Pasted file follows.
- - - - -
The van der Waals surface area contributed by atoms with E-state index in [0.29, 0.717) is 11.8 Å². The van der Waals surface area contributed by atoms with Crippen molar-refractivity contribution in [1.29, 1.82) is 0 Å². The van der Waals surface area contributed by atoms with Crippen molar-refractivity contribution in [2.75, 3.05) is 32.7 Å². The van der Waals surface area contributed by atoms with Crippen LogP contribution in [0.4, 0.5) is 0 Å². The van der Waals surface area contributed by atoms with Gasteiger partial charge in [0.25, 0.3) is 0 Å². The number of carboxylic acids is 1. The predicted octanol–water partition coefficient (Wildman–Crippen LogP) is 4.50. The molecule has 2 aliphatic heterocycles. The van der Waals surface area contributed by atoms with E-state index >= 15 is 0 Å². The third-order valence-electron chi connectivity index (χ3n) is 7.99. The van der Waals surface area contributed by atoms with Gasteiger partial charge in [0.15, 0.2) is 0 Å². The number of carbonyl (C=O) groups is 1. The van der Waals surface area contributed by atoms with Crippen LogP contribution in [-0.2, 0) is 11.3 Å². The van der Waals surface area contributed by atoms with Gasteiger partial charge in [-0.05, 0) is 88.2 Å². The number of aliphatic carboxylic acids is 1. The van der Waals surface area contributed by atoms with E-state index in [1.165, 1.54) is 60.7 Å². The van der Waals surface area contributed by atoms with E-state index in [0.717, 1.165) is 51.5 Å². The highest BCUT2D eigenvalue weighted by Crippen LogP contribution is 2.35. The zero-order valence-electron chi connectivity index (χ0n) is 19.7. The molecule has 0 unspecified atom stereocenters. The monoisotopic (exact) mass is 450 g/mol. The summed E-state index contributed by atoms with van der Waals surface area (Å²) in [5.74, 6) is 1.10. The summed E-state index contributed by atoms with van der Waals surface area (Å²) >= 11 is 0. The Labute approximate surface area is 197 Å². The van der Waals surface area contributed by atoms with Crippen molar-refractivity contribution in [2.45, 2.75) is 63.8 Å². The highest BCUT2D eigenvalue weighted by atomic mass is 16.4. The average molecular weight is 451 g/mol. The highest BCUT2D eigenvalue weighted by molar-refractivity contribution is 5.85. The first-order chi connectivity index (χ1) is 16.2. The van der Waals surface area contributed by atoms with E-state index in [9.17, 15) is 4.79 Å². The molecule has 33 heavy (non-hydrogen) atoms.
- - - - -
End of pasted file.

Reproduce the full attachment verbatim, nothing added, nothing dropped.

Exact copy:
The van der Waals surface area contributed by atoms with E-state index in [0.29, 0.717) is 11.8 Å². The van der Waals surface area contributed by atoms with Crippen molar-refractivity contribution in [1.29, 1.82) is 0 Å². The van der Waals surface area contributed by atoms with Crippen molar-refractivity contribution in [2.75, 3.05) is 32.7 Å². The van der Waals surface area contributed by atoms with Crippen LogP contribution in [0.4, 0.5) is 0 Å². The van der Waals surface area contributed by atoms with Gasteiger partial charge in [0.25, 0.3) is 0 Å². The number of carboxylic acids is 1. The predicted octanol–water partition coefficient (Wildman–Crippen LogP) is 4.50. The molecule has 2 aliphatic heterocycles. The van der Waals surface area contributed by atoms with E-state index >= 15 is 0 Å². The third-order valence-electron chi connectivity index (χ3n) is 7.99. The van der Waals surface area contributed by atoms with Gasteiger partial charge in [0.15, 0.2) is 0 Å². The number of carbonyl (C=O) groups is 1. The van der Waals surface area contributed by atoms with Crippen LogP contribution in [-0.2, 0) is 11.3 Å². The van der Waals surface area contributed by atoms with Gasteiger partial charge in [-0.05, 0) is 88.2 Å². The number of aliphatic carboxylic acids is 1. The van der Waals surface area contributed by atoms with E-state index in [1.165, 1.54) is 60.7 Å². The van der Waals surface area contributed by atoms with E-state index in [0.717, 1.165) is 51.5 Å². The highest BCUT2D eigenvalue weighted by Crippen LogP contribution is 2.35. The zero-order valence-electron chi connectivity index (χ0n) is 19.7. The molecule has 0 unspecified atom stereocenters. The monoisotopic (exact) mass is 450 g/mol. The summed E-state index contributed by atoms with van der Waals surface area (Å²) in [5.74, 6) is 1.10. The summed E-state index contributed by atoms with van der Waals surface area (Å²) >= 11 is 0. The Labute approximate surface area is 197 Å². The van der Waals surface area contributed by atoms with Crippen molar-refractivity contribution in [2.45, 2.75) is 63.8 Å². The highest BCUT2D eigenvalue weighted by atomic mass is 16.4. The average molecular weight is 451 g/mol. The highest BCUT2D eigenvalue weighted by molar-refractivity contribution is 5.85. The first-order chi connectivity index (χ1) is 16.2. The van der Waals surface area contributed by atoms with E-state index in [9.17, 15) is 4.79 Å². The molecule has 33 heavy (non-hydrogen) atoms.